Space City Skeptics

The Official Blog of the Houston Skeptic Society

Archive for December 2008

Another Side to Latest Survey on CAM Use…..

with 6 comments

Geek Goddess beat me to posting about the Washington Post article on the widespread use of so-called alternative medicine published today along with versions by several other news sources, and while I agree that the reporter handled the subject better than in the average fluff piece, it was by no means appropriate coverage.  The numbers, which have actually been out for over two months, actually paint a picture very different than that of the quoted CAM proponents, in particular Richard L. Nahin of the National Institutes of Health’s National Center for Complementary and Alternative Medicine.  As broken down in typical expert fashion by Steve Novella at Neurologica, the numbers reflect not an increase in usage of CAM, but no real change in the perecentage of Americans seeking out alternative medicine over the past twenty years. 

The most glaring lack of journalistic effort comes in the form of the apparent acceptance of a complete misrepresentation of what alternative medicine actually is. Novella nails it as usual in his post, revealing that,

“Also, the numbers reveal the hollowness of the CAM label – what does CAM really mean? The numbers are inflated by including items that are not necessarily out of the mainstream.”

Many of the modalities included in the survey do not necessarily deserve the title of alternative medicine. Entities like yoga, massage, and other techniques geared towards relaxation or treatment of some musculoskeletal complaints do not alternative medicine make. Potentially a very large percentage of the survey is made up of people using legitimate therapies. Novella reveals,

“If you factor out these modalities (and also legitimate use of nutrition), the numbers remaining are all quite low – in the single digits, and not significantly increasing. Only 1.8% of the population used homeopathy, 1.4 acupuncture, 0.3 naturopathy, and 0.5 energy healing. For these hard-core CAM modalities usage is still marginal and not really changing.”

One aspect of this issue that Dr. Novella did not address in his post, and not because he isn’t aware of it, is that of herbal therapies being included in the blanket category of alternative medicine, although not isolated specifically in this survey (ayurvedic and naturopathic medicine make generous use of herbs and supplements). Herbs and supplements are not alternative medicine, they are drugs. They are drugs which have either not been studied for safety and efficacy or have been studied and did not stand up to the scrutiny of proper scientific investigation. Many medications with true efficacy have been derived from plants but this is not evidence that alternative medicine in general is effective, despite what proponents may claim. The fact that digitalis came from foxglove in no way supports homeopathy, acupuncture, healing touch, or any other bogus therapy. Unfortunately, the current state of affairs is such that even the hallowed halls of many major academic medical centers are being infiltrated by such quackery in good part because of just that kind of flawed logic. The media interpretation of this survey, largely just regurgitation of NCCAM press releases, is another example of propaganda that will serve to elevate CAM to an undeserved legitimacy in the public eye.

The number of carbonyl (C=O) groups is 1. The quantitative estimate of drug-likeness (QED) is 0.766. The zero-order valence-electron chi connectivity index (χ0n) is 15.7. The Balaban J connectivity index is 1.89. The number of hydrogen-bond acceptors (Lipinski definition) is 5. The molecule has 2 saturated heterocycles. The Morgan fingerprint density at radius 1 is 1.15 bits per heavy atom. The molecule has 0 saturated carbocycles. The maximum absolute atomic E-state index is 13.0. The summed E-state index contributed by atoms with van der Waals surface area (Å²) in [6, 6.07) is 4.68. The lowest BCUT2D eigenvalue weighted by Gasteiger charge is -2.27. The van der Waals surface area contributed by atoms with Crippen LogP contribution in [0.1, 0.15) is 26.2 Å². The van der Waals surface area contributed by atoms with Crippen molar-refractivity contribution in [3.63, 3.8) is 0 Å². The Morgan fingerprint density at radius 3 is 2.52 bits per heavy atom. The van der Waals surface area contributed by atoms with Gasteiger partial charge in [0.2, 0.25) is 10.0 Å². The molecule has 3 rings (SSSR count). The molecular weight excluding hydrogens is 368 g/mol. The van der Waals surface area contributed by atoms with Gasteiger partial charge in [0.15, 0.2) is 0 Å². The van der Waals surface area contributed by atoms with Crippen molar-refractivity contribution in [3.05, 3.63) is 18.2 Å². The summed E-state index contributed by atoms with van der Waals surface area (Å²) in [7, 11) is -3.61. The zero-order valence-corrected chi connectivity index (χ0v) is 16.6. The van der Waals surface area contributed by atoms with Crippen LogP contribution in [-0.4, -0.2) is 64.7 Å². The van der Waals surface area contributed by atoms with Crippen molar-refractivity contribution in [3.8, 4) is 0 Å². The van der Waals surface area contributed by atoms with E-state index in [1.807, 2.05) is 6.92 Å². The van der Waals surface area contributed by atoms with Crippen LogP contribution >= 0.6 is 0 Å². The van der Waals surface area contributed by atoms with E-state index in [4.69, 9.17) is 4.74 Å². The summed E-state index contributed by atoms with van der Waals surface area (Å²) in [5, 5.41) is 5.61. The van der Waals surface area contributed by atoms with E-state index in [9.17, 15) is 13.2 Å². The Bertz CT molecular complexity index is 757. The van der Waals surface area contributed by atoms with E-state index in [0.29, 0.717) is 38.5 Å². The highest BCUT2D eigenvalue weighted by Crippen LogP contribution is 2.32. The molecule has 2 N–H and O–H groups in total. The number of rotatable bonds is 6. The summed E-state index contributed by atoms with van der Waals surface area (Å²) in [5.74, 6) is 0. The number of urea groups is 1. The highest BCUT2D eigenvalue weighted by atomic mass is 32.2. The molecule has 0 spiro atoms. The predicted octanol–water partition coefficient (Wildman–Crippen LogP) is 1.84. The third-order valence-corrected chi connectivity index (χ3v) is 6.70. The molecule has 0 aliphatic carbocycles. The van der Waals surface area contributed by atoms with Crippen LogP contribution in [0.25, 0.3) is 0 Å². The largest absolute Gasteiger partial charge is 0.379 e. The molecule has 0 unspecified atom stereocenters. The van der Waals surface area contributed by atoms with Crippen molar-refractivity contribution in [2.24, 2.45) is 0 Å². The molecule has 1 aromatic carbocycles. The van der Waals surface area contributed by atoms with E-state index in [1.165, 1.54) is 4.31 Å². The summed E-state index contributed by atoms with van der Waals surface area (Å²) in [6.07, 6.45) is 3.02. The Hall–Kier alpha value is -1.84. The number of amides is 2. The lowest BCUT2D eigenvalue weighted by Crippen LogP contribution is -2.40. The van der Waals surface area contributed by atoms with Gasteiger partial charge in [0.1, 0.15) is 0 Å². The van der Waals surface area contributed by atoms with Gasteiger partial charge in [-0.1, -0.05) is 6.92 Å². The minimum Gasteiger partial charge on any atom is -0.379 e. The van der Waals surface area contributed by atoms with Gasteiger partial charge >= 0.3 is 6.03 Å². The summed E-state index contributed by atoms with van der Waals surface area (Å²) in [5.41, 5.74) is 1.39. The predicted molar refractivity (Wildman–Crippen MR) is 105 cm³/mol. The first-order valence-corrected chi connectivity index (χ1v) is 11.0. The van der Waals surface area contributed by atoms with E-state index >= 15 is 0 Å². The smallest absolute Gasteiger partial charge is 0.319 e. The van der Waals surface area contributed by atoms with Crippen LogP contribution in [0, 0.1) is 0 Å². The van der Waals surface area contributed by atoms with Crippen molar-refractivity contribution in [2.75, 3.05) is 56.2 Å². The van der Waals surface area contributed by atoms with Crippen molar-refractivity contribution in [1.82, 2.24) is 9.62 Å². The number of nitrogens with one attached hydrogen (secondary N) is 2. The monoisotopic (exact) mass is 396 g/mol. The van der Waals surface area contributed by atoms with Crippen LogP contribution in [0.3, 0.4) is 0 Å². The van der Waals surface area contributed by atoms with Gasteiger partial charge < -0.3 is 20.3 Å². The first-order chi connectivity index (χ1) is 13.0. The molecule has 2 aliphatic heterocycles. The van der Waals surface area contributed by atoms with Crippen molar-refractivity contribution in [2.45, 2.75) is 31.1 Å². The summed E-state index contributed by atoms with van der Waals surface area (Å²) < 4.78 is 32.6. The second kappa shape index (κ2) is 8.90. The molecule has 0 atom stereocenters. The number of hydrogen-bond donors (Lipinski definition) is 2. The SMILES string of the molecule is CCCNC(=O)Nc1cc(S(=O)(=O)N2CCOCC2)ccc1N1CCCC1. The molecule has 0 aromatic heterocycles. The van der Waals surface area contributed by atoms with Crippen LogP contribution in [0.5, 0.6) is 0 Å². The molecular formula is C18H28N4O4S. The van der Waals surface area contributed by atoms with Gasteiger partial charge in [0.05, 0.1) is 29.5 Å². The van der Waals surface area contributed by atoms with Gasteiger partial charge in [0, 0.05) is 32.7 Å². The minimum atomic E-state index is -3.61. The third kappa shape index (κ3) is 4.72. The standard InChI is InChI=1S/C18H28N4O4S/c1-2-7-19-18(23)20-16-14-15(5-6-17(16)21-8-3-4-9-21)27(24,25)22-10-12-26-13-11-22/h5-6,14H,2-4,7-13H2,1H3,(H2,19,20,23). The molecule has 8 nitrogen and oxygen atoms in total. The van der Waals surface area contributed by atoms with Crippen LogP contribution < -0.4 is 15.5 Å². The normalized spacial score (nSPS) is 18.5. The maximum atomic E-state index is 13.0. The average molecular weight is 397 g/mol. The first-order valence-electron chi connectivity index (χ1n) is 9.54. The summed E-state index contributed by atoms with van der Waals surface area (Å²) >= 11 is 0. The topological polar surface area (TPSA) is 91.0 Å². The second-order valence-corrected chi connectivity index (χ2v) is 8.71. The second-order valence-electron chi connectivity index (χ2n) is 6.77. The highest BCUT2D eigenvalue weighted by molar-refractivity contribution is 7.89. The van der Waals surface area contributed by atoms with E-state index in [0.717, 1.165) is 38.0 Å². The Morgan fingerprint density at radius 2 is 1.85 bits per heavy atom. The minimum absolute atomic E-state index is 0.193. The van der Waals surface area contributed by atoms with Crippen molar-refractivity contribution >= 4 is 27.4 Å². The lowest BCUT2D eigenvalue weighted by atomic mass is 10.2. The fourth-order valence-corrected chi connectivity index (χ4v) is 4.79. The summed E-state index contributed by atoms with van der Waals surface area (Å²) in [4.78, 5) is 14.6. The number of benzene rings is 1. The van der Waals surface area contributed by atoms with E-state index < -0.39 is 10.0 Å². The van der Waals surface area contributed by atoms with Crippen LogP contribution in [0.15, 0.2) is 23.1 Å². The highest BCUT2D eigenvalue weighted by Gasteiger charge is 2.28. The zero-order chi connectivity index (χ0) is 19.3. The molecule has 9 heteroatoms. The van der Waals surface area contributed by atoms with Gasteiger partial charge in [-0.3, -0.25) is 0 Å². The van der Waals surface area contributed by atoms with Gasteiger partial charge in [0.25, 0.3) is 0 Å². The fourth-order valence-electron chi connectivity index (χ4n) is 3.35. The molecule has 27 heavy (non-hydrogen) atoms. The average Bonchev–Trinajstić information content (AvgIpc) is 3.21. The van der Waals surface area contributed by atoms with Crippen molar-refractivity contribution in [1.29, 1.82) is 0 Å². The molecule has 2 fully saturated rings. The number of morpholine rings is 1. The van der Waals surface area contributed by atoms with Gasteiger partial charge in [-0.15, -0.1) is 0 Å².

Written by skepticpedi

December 11, 2008 at 10:13 pm

Reports Show Increasing Numbers of Americans Use Alternative “Therapies”

with 3 comments

I ran across this news article this morning:

38% of Adults Use Alternative Medicines: Study Prompts Critics to Warn of Therapies’ Risks”

One of the things I found interesting in the article was that it included chiropractic treatments in the list. Even though most skeptical people immediately agree homeopathy and weird food supplements are bogus, many often take a step back when it comes to chiropractics, siting personal experiences with pain relief. Even educated skeptics are susceptible to anecdotal evidence. I recently spent an hour trying to explain to my mother and aunt the history of chiropractic care, anecdotes, regression to the mean, and placebo effects. My aunt seemed interested, but my mom dismissed me out of hand, because her ‘doctor’ had helped her, many times. (I might add, this discussion took place while we were waiting for her pre-op examination for a cornea transplant. She’s not against real medicine.)